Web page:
Sometimes you are just in the right place at the right time. Take the guy, who is spearfishing on the dock at Dana Point Harbor near San Diego and sees a yellowfin tuna swim by. It appears that the tuna is swimming close to the surface, making it a fairly easy catch. Of course, this wouldn’t be that remarkable if the guy had speared a fish that’s common to this area, but yellowfins rarely venture this far from the warm waters of the Baja current. What this means is that the water in the area is unusually warm, which likely means that the effects of the next El Nino will be even more dramatic.
About the Yellowfin Tuna Fish
As mentioned, yellowfin tuna are not fans of cold water at all. They thrive in water temperatures above 74 degrees, and you will rarely be able to catch one in waters below 70 degrees. In the Pacific, yellowfins are found from the coast of Southern California all the way down to Chile. Typically, yellowfish tuna are caught using a jig and live anchovies. While there have been some caught that were over 200 pounds, most are anywhere from 30 to 50 pounds, according to the California Department of Fish and Wildlife. They are characterized by their conical heads and cigar-shaped bodies.
Dana Point Harbor
Although rare to find so close to land, yellowfin tuna are fairly common once you get further out past Dana Point Harbor and closer to the warm current. Spearfishing is popular in the area as is scuba diving, whale watching, and, of course, regular fishing. In addition to tuna, people also go after halibut, yellowtail, and white seabass here with their modern spearfishing equipment. (More on that shortly.)
The History of Traditional Spearfishing
Spearfishing is almost as old as man himself, as ancient people simply used sharpened sticks to catch their prey. Barbed poles would come about later in paleolithic times. 16,000-year-old cave drawings depict a person using one of these harpoons with a detachable head to spear seals. Another variation of the ancient spear is the trident, which you know from your Greek mythology is a 3-headed spear attached to a long pole. All these inventions were effective in their day and still are to some degree, especially if you are ever stranded on a desert island and have to improvise to stay alive!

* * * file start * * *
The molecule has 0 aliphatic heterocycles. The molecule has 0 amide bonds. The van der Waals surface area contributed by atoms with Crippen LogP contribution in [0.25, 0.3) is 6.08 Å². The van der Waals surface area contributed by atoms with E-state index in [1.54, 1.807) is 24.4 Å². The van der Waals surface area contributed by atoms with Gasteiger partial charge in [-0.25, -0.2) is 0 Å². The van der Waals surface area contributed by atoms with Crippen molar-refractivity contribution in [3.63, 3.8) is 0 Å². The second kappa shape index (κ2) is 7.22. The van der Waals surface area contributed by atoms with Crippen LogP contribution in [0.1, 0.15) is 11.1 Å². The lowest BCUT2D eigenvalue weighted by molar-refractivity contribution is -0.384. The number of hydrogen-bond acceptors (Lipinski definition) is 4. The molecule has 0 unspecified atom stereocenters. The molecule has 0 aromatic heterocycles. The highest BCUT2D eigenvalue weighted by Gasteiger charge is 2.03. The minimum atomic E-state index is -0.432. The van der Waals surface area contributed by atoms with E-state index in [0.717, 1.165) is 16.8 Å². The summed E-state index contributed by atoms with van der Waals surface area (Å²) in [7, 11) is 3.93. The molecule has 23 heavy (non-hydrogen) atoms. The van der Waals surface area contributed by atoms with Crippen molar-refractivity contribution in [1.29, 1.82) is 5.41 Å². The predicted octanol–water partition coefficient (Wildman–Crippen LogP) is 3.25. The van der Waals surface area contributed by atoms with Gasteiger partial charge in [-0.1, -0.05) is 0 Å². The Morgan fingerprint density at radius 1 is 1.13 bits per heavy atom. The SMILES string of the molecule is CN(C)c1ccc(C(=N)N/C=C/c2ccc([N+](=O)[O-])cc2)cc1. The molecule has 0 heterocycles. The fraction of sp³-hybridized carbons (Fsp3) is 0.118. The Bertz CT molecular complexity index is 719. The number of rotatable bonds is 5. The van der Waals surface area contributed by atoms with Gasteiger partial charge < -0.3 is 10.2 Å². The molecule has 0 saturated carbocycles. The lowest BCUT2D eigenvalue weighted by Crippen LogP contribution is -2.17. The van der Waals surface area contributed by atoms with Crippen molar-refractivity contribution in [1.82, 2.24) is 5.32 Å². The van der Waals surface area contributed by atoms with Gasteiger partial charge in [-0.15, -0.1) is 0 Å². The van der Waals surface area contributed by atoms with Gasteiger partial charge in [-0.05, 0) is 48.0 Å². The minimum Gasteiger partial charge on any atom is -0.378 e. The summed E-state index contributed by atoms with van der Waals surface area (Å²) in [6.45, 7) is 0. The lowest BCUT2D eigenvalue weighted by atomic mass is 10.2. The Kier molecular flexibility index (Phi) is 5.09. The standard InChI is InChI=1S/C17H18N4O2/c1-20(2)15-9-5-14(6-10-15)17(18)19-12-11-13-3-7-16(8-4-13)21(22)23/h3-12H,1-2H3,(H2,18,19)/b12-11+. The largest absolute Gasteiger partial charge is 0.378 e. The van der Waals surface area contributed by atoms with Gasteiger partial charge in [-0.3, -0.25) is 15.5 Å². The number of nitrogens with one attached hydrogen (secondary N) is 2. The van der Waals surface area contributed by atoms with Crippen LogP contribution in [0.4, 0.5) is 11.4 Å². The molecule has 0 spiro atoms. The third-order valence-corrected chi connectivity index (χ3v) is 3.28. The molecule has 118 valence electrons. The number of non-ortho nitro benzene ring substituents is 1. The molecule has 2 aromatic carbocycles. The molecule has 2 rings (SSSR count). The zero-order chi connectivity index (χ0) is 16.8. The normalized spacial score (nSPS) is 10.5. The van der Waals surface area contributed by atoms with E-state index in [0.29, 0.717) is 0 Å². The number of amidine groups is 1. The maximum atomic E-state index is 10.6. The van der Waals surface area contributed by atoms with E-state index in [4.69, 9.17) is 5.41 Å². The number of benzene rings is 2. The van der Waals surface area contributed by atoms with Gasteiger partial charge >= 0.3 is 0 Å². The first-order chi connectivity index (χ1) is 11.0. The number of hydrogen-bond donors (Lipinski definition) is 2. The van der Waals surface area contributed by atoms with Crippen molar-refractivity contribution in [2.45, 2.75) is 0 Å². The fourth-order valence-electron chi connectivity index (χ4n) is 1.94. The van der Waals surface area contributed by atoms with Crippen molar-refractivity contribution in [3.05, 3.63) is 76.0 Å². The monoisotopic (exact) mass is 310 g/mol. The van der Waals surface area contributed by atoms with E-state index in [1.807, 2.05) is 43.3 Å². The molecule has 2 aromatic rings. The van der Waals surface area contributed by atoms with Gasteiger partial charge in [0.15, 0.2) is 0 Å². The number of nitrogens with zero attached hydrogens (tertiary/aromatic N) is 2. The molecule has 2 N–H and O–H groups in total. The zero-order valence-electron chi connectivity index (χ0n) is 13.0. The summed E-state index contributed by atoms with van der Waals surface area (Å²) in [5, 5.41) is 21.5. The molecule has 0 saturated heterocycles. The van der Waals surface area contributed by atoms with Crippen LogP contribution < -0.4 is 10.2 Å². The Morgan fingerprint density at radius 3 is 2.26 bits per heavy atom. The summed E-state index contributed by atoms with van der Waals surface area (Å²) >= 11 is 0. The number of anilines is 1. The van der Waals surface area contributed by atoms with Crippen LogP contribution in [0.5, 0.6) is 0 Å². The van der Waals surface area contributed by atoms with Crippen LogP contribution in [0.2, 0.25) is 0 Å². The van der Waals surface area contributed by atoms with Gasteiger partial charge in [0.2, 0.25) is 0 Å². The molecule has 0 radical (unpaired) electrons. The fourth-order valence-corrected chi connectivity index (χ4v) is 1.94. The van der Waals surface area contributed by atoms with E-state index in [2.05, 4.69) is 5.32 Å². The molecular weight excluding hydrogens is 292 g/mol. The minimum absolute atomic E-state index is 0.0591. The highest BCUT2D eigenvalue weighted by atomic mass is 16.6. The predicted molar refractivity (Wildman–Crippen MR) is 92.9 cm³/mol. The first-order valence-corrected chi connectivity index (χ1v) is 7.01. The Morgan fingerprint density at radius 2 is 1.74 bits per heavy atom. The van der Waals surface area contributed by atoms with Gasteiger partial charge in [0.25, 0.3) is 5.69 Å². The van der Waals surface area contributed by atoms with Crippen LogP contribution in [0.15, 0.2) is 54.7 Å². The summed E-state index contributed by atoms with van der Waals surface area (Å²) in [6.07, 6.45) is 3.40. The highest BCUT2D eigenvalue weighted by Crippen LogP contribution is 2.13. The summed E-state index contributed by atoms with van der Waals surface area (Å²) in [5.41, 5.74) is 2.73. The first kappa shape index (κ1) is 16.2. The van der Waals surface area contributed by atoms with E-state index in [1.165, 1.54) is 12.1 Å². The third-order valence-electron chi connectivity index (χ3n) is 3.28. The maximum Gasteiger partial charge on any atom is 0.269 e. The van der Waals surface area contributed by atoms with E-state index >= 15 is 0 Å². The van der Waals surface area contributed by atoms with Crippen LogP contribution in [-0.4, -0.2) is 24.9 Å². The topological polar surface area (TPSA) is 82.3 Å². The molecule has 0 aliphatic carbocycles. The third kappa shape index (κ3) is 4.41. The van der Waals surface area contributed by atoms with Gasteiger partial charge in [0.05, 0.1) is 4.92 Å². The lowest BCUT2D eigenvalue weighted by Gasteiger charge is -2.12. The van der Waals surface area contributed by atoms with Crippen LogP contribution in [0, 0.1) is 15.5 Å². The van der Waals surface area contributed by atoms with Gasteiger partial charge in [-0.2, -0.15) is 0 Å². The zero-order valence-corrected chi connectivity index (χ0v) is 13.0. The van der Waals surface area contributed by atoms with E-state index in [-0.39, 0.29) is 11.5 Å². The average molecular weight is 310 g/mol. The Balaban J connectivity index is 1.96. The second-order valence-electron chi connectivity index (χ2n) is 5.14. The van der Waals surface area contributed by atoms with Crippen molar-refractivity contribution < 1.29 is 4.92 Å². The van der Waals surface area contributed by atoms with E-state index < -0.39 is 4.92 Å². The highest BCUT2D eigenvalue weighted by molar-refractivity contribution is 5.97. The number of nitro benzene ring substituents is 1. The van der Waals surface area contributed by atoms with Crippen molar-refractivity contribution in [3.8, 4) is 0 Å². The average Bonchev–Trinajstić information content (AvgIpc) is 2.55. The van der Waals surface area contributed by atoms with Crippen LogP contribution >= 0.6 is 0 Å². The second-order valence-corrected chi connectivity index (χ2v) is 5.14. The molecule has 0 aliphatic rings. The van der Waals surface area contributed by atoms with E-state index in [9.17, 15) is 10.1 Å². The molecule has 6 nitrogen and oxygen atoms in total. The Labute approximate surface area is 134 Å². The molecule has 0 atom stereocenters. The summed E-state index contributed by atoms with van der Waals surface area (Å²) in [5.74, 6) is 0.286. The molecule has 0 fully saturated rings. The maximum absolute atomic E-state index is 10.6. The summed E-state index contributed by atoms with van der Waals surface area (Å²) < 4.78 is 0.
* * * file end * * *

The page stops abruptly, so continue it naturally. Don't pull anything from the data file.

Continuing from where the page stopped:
Modern Day Spearfishing
So if you’re a purist and want a challenge, you should stick with the ancient methods if you want to do some spearfishing. However, modern spearfishing equipment will give you much better odds. Using a speargun, you can fish from the shore like this guy, but the more popular method nowadays is underwater spearfishing with the aid of scuba gear. While using a speargun either under water or on the surface is a popular method, you can use a polespear or Hawaiian sling instead. Here are some key differences between the 3:
- Speargun – There are 2 types of spearguns, band powered and pneumatic. The pnuematic gun uses air pressure to shoot the spear out of the gun. The band-powered gun, on the other hand, isn’t noisy like the speargun because it uses rubber bands instead of air to push the spear forward. It is a popular choice because of its silence, power, and accuracy.
- Polespear – The polespear consists of a long pole with a rubber loop (or sling) attached to a spear. Pulling back on the rubber band while holding the spear creates tension to propel the spear forward.
- Hawaiian Sling – Similar to how a bow and arrow works, the Hawaiin sling consists of a block of material with looping attached. The material has a hole drilled in it, which is where the shaft is placed to be pulled back to create tension.
Laws and Regulations of Florida Spearfishing
If reading this makes you want to get out on the water and do some spearfishing, you will need to be careful because there are laws about which fish you can hunt and where you can do it. For example, all freshwater spearfishing is outlawed in Florida. Just make sure to find out about the laws from the local department of fish and wildlife.
If I didn’t know that it’s so rare for tuna to swim so far inland, I wouldn’t have found this nearly as interesting. Underwater spearfishing just seems a lot more fun and challenging. What do you think?